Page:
- The EPS of MDR declined by -361.84% in 2019 symbolizing a very strong negative growth in EPS.
- Despite everything MDR managed to post a Debt/Equity ratio of 0. Such a performance places MDR among best performing companies in the industry since the performance is better than that of 90% of its industry peers.
- MDR’s current ratio of 0.4 which is way lower than the industry’s average 1.83 probably insinuates the company will encounter problems meeting its short term financial obligations.
- Without a doubt the negative Altman-Z score puts the company at a place of very high risk of bankruptcy.
It is from the above analysis that I get to understand why markets analysts are giving McDermott a neutral rating.
With reference to all data captured above, it’s evident to say MDR will have difficult times in meeting its financial obligations in the short term.
However, we must ask ourselves is it rational enough to rule out an industry leader like McDermott based on its current temporary situation? Is this situation worse enough to warrant for bankruptcy?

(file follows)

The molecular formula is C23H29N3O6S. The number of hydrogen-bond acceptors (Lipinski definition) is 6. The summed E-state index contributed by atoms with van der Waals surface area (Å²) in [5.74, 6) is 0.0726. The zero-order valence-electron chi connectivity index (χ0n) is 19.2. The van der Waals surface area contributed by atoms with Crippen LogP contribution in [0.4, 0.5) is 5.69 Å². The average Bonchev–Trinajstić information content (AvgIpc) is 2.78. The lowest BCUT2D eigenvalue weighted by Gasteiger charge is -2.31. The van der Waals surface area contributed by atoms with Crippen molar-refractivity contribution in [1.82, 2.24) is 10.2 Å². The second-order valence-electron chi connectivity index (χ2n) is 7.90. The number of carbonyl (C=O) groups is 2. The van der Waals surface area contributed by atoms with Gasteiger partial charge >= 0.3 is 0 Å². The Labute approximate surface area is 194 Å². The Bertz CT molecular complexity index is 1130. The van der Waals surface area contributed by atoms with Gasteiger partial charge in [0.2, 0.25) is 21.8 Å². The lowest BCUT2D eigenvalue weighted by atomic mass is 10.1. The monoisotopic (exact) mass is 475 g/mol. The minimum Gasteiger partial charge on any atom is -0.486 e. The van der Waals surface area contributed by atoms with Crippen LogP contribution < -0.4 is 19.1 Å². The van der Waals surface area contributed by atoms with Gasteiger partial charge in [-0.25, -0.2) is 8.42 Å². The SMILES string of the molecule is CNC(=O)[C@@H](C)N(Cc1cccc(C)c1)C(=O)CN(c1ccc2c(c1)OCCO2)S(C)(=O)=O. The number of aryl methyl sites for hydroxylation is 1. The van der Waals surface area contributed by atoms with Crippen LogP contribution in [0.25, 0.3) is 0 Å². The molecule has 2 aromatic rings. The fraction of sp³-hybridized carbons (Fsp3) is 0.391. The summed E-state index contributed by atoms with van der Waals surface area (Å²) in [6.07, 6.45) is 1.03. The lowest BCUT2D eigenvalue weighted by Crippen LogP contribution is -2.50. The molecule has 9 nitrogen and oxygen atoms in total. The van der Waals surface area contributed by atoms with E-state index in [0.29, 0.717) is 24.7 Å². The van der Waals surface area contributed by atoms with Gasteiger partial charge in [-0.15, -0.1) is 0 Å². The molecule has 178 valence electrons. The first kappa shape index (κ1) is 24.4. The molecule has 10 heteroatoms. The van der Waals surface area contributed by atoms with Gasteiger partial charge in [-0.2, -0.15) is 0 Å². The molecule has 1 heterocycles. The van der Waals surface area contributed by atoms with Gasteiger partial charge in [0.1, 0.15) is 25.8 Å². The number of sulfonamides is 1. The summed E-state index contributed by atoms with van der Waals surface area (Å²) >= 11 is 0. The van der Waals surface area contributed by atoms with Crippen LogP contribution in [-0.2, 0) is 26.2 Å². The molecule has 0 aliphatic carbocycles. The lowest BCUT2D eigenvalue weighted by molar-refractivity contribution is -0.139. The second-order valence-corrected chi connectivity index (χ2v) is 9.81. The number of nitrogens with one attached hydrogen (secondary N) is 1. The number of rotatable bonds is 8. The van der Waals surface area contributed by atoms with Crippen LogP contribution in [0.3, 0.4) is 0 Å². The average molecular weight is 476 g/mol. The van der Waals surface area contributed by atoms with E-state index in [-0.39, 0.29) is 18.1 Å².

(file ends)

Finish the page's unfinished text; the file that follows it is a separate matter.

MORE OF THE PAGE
With reference to data from MDR’s balance sheet the company has a $1 billion negative net worth i.e. a negative shareholder’s equity. I think excess illiquid assets held by MDR are the major contributor to the negative shareholder’s equity. The firm seems to be tying up much of its borrowed cash in plant and machinery.
Another factor which can’t be overlooked is the fact that the company has been posting consistent growth in the last 5 years. At times when a company is expanding too much than its cash resources needed to fund the growth financial distress is always inevitable. With the case of MDR this might be very possible considering the fact that it’s the only company which can carry out LNG contracts efficiently.
Bankruptcy is a complex and quite a lengthily process which comes with so many risks including the risk of the same issue resurfacing back after the company has come out of the bankruptcy situation.
I strongly believe that top executives in McDermott are seriously looking at every possible solution to avoid a bankruptcy situation.